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Next Article: FAQs on Negotiating Salary and Benefits
Negotiation is more of an art than a science. Nonetheless, there are numerous structural elements that you can practice which will make you a better negotiator. These steps generally allow you to take a structured approach to the negotiation process. When negotiating employment benefits, those steps are as follows:
- Determine What You Want (the Interests on the Table)
- Determine and Develop Your BATNA
- Set a Resistance Point
- Determine the Employer’s BATNA
- Determine the Employer’s Constraints
- Develop Your Aspiration Points
Let’s take a look at each of these elements in greater detail below.
Determine What you Want
Many of us focus on Salary as the most important benefit when evaluating an offer of employment. While salary is undoubtedly important to most employees, it should not be the only factor considered. Generally, to perform well in a position, you will need to be engaged and motivated. Salary has not proven to be a good, long-term motivator. Other aspects, such as the nature of work, work schedule, reporting structure, colleagues, personal recognition, and many other employment characteristics have a much greater impact on contentment in a position. These external factors have the effect of meeting your internal needs. As such, you should identify the attributes of employment that may be negotiable. The negotiation process is your opportunity to attempt to align these attributes with your individual needs.
When you request a benefit, the company should be able to see how giving this to you brings them value as well. Prioritize the issues for how they best satisfy your interests. You will generally identify and add issues that were not included in an original offer into the negotiation. Below is a list of other types of interest:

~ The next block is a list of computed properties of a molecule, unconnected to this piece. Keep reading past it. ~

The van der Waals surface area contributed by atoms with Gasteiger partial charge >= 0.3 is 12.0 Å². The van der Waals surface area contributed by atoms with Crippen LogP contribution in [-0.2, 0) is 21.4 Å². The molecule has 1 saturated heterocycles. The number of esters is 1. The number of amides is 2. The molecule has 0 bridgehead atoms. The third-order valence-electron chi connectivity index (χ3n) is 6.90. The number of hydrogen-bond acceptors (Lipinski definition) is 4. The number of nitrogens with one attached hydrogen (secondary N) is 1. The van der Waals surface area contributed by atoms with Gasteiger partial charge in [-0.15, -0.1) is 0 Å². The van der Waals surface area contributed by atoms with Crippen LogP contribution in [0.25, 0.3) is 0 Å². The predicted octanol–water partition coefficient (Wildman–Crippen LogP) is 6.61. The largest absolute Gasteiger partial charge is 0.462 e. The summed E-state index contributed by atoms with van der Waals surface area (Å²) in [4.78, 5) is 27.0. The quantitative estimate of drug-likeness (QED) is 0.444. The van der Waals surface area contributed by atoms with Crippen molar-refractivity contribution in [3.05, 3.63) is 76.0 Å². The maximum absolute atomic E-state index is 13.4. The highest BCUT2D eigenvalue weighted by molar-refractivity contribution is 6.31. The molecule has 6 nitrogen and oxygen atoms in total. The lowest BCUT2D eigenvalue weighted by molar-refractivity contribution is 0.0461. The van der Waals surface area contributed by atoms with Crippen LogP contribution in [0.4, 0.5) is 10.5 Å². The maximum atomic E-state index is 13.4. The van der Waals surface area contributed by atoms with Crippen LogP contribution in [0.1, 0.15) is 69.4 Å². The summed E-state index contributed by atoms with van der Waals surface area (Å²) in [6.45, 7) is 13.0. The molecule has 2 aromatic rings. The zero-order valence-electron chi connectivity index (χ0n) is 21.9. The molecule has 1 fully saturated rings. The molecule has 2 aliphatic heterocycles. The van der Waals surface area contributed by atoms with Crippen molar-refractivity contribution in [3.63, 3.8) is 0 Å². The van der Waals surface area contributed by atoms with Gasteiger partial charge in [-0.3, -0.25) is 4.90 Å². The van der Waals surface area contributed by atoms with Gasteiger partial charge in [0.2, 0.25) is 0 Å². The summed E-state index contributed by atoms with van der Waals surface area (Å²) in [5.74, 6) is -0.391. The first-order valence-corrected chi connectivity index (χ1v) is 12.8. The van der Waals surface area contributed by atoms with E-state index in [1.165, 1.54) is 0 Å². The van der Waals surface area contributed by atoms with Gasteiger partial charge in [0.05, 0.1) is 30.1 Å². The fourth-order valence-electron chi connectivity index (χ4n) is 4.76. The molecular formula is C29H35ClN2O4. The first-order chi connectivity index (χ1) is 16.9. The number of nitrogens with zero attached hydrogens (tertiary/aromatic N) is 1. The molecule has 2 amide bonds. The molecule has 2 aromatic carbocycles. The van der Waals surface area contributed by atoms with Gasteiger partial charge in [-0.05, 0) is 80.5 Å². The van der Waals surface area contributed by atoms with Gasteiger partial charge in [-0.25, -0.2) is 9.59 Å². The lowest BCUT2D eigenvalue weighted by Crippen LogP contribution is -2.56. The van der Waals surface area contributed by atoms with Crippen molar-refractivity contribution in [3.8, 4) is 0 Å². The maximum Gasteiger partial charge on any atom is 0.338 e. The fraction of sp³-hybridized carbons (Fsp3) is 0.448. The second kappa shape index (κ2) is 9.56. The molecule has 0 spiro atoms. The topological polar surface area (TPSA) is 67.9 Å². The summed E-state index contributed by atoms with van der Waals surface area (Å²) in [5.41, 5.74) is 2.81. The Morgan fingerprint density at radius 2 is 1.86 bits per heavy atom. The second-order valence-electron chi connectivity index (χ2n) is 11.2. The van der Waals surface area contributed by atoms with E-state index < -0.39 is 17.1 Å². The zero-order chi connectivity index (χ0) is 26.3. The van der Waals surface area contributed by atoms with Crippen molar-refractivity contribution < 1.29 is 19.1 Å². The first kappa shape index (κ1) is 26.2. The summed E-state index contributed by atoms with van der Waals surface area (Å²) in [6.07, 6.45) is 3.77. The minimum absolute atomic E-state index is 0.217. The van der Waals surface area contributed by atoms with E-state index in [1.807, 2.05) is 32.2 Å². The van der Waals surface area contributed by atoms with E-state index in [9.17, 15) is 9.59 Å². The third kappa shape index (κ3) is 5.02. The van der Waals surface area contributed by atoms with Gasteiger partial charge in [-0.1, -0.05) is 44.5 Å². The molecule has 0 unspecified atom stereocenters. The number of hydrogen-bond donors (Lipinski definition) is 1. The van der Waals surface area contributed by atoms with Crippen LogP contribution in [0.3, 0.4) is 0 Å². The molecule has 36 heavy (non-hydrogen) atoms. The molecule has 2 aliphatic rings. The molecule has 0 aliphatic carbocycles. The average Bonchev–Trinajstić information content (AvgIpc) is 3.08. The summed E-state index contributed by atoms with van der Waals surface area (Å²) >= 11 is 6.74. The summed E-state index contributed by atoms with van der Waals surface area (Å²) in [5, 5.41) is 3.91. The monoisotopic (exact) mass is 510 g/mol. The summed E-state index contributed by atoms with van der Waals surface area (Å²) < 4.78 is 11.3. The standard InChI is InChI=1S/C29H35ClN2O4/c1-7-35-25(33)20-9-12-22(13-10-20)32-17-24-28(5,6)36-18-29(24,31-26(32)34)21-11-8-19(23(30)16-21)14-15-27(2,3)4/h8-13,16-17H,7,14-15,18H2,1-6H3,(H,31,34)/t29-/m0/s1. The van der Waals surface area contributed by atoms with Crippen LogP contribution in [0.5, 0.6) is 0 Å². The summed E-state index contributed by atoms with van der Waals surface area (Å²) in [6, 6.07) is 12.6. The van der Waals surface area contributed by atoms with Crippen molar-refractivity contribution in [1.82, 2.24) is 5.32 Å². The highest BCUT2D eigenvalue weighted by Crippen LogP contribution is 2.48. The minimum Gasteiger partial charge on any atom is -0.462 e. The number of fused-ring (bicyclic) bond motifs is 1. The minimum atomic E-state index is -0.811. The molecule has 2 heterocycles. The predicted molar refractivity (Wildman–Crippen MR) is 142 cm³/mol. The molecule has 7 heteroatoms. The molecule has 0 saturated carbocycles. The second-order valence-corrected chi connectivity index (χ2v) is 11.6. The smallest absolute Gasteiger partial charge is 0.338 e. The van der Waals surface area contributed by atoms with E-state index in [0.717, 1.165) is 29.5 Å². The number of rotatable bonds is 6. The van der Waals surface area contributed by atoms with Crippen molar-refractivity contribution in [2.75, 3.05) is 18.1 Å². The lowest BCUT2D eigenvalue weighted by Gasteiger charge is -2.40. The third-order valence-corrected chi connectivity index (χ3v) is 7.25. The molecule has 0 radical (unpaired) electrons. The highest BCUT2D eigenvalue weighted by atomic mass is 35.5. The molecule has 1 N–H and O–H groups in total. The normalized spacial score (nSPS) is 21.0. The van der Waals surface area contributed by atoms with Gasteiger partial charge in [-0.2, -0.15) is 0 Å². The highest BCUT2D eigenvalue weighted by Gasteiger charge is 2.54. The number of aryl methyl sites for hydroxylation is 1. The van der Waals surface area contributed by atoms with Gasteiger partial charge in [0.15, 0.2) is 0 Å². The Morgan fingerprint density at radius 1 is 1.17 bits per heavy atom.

Salary, Starting Bonus, Who is your Direct Supervisor, Job Assignment/Rotation, Travel, Moving/Relocation Expenses, Closing Costs on House Sale, Low Cost House Loan, Vacation (amount paid/unpaid; timing), Sick Days/Personal Days, Maternity/Family Leave (paid or unpaid), Flextime/Telecommuting, Educational Reimbursement Professional Training, Conferences/Professional Meetings, Car Allowances, Job Sharing, Home Office Equipment, Technology and Patent Rights
Determine and Develop your BATNA
BATNA is an acronym meaning, “Best Alternative to a Negotiated Agreement”. It is the most important concept in negotiation. It provides leverage and is a source of confidence in the negotiation and provides you with leverage when negotiating. When negotiating employment benefits, you must identify all alternatives to accepting the current employment offer. This generally means applying to and interviewing for other positions. Accepting another position for which you have an offer or starting your own business is generally the BATNA.
Generally, you want to be careful about revealing that you have other employment opportunities. It can look like a threat. You can, however, use it as a reference point or point of comparison for industry rate for compensation and benefits. Usually, it is better to do this through vague references without specifically mentioning the company making a competitive offer. Remember, to always express your ultimate desire to join the company with which you are negotiating. This helps reduce the appearance that the negotiation is competitive – rather than collaborative. It’s far better to frame it as, “I’m very excited to join the team. We simply need to negotiate the details to bring me on board”.